14cm© C.H.M.-Schäfer
FOV 3,4cm© Paul De Bondt

Ancient lead and zinc mine located 7 km NNW of Eupen and 4 km SW of Moresnet.
Can anyone help us with information on specimens from this locality?


Schalenblende
Belgium
Liège Province, Verviers, Plombières-Vieille Montagne (Plombières-Altenberg) District, Lontzen, Astenet, Fossey, Fossey Mine


6,8x3,8cm© PMB
5x4cm© Leon Hupperichs

Can anyone help us with information on specimens from this locality?


Schalenblende
Belgium
Namur Province, Andenne,Seilles


12x11cm© Harjo
10cm© Paul De Bondt

18,6cm© Paul De Bondt
10cm© Richard De Nul

8,2cm© Paul De Bondt
10,8cm© Paul De Bondt

Active Limestone quarry famous (in Belgium) for outstanding Fluorite specimens found in the 1970s and 80s. The Schalenblende specimens were recovered from a single " walk-in " pocket in 2007 (info Paul de Bondt)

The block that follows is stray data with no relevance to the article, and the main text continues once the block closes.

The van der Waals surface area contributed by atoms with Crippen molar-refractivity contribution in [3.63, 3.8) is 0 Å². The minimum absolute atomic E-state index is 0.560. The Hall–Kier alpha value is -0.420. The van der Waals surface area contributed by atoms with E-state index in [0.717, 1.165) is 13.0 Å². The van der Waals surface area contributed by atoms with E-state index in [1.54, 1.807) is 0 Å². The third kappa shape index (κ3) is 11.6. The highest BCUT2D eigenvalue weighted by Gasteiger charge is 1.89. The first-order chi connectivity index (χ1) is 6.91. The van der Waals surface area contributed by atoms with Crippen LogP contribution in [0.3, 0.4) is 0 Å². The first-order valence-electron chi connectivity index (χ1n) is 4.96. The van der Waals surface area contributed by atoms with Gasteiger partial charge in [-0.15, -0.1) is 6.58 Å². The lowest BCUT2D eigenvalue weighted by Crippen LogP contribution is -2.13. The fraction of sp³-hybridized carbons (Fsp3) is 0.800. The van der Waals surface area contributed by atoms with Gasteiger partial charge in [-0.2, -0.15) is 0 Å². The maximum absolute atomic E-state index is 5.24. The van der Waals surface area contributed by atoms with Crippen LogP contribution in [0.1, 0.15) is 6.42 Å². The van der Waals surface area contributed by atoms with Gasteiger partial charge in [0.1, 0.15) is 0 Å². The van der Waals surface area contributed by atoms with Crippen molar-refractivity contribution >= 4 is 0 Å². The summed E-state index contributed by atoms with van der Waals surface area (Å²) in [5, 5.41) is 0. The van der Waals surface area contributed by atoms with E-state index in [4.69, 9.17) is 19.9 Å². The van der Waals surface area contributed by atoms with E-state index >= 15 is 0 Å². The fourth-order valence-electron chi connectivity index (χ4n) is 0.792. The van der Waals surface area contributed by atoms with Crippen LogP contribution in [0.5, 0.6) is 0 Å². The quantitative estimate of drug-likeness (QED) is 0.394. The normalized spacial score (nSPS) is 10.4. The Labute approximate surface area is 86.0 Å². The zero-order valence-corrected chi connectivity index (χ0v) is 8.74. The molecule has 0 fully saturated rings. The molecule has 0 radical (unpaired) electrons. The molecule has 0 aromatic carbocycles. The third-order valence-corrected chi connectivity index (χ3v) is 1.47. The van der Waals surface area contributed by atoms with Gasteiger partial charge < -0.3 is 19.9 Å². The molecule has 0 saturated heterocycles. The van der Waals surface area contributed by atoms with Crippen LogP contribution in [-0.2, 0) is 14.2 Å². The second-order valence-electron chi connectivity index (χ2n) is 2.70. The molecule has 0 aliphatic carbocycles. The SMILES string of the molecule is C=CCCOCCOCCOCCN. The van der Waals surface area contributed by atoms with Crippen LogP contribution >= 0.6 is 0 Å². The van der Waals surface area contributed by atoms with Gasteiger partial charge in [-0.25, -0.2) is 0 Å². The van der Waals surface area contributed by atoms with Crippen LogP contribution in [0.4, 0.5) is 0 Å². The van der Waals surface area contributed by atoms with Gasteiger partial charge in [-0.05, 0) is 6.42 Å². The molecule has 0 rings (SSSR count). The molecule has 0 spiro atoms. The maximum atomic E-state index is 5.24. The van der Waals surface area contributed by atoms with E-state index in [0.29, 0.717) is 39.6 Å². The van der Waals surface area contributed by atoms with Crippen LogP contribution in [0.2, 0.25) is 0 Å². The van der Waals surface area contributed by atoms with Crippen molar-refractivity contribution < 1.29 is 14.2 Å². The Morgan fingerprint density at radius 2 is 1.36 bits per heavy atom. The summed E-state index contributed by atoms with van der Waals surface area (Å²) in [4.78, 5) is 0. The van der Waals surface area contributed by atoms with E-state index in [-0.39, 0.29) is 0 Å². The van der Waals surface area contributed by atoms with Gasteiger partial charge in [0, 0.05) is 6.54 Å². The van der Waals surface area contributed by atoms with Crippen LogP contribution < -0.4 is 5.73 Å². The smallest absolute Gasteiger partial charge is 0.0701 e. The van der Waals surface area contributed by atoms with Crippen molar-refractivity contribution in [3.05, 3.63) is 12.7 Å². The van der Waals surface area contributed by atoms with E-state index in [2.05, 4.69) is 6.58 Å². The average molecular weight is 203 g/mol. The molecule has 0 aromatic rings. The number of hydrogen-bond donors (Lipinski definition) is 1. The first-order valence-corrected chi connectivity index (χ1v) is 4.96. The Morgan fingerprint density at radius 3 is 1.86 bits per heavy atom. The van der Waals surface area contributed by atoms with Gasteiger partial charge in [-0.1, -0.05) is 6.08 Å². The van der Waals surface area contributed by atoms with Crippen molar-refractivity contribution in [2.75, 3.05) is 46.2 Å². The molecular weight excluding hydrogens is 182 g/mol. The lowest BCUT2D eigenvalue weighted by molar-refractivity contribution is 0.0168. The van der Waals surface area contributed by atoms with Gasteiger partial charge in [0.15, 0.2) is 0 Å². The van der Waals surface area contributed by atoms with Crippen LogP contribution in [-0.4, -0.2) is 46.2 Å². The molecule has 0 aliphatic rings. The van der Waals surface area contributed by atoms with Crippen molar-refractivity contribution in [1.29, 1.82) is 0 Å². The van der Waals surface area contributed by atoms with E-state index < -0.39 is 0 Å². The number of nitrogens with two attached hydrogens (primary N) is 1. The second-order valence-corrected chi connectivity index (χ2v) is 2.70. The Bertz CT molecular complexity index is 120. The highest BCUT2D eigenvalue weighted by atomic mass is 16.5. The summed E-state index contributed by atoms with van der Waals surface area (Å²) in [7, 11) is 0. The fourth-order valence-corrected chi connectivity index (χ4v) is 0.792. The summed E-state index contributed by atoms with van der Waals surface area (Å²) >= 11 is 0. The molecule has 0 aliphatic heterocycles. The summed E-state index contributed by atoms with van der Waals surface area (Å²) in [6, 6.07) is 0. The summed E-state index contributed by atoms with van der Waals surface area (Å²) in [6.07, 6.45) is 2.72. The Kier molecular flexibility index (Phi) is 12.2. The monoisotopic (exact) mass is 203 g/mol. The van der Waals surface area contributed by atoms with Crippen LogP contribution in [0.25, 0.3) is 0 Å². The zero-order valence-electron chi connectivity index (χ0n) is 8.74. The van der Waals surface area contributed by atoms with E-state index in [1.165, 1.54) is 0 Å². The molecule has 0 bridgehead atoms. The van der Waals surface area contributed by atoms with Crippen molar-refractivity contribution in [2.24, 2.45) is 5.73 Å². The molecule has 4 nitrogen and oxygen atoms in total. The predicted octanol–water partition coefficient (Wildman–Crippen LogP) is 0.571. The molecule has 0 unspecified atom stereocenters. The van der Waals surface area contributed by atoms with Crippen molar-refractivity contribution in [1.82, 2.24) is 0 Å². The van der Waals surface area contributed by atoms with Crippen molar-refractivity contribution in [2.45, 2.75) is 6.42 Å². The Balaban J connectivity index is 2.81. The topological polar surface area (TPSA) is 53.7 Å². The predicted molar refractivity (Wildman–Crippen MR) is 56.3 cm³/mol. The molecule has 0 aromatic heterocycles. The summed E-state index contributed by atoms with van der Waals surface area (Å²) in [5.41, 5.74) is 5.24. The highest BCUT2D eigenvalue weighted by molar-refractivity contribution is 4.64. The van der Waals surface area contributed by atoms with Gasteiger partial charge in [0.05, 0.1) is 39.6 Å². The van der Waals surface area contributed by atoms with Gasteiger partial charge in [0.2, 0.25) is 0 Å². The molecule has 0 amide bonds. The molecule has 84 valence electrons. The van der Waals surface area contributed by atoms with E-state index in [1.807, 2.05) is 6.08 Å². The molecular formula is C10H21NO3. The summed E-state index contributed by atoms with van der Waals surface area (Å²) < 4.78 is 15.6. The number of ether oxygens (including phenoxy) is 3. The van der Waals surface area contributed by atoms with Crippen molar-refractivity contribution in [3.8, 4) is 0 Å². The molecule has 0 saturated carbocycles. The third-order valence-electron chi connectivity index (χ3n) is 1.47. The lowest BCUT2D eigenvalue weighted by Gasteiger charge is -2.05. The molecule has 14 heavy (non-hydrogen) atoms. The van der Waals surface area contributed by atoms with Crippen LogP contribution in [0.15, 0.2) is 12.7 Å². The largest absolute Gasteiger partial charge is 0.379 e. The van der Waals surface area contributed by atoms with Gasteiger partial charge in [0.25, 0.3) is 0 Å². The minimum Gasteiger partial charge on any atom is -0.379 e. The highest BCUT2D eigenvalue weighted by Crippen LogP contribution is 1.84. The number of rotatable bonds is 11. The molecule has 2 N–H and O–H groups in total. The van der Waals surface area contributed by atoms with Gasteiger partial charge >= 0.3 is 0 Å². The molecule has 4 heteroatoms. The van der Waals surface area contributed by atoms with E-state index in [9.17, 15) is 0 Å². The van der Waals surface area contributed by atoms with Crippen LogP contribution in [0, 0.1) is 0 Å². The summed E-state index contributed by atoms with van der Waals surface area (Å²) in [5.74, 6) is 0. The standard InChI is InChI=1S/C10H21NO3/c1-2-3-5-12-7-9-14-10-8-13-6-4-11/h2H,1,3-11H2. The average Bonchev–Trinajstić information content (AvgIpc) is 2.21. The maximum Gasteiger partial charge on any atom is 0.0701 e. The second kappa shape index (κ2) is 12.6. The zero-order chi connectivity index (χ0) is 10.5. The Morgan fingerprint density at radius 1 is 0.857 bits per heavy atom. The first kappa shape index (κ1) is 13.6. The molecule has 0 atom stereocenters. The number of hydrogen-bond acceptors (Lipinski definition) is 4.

Schalenblende
Belgium
Namur Province, Namur, Vedrin

6,2cm© Paul De Bondt



Part of the Meuse-Vesdre lead-zinc district.
The mine was more an iron mine with large amounts of marcasite rather than a lead-zinc mine. [Paul de Bondt]


Schalenblende
Canada
Northwest Territories, Pine Point

10,7cm© Paul De Bondt 2013



Pine Point sets on coarsely crystalline dolomite of the Presqu'ile formation and the dolomitic calcarenite of the underlying Pine Point formation, Mississippi Valley type Pb-Zn deposit. 36 pits over an area of 20x60 km.
Located near Great Slave Lake.


Schalenblende
Canada
Nunavut Territory, Little Cornwallis Island, Polaris Mine (Arvik Mine)

7x6,5cm© PMB
9,2cm© Paul De Bondt

A lead-zinc mine owned by Cominco. Production was at 100,000 tons/year Zn & 30,000 tons/year Pb in concentrates. This mine is the farthest north in the world!


Schalenblende
Germany
Baden-Wurtenberg, Heidelberg, Wiesloch, Segen Gottes Mine


3x5cm© Volker Betz
FOV 12cm© 2005 M. Kampf

FOV 4,5cm© 2005 M. Kampf
7x6cm© PMB

Ancient lead and zinc mine, closed in 1953, located near Wiesloch, about 12 km south of Heidelberg.
Information on Wiesloch mining history
Can anyone help us with information on specimens from this locality?


Schalenblende
Germany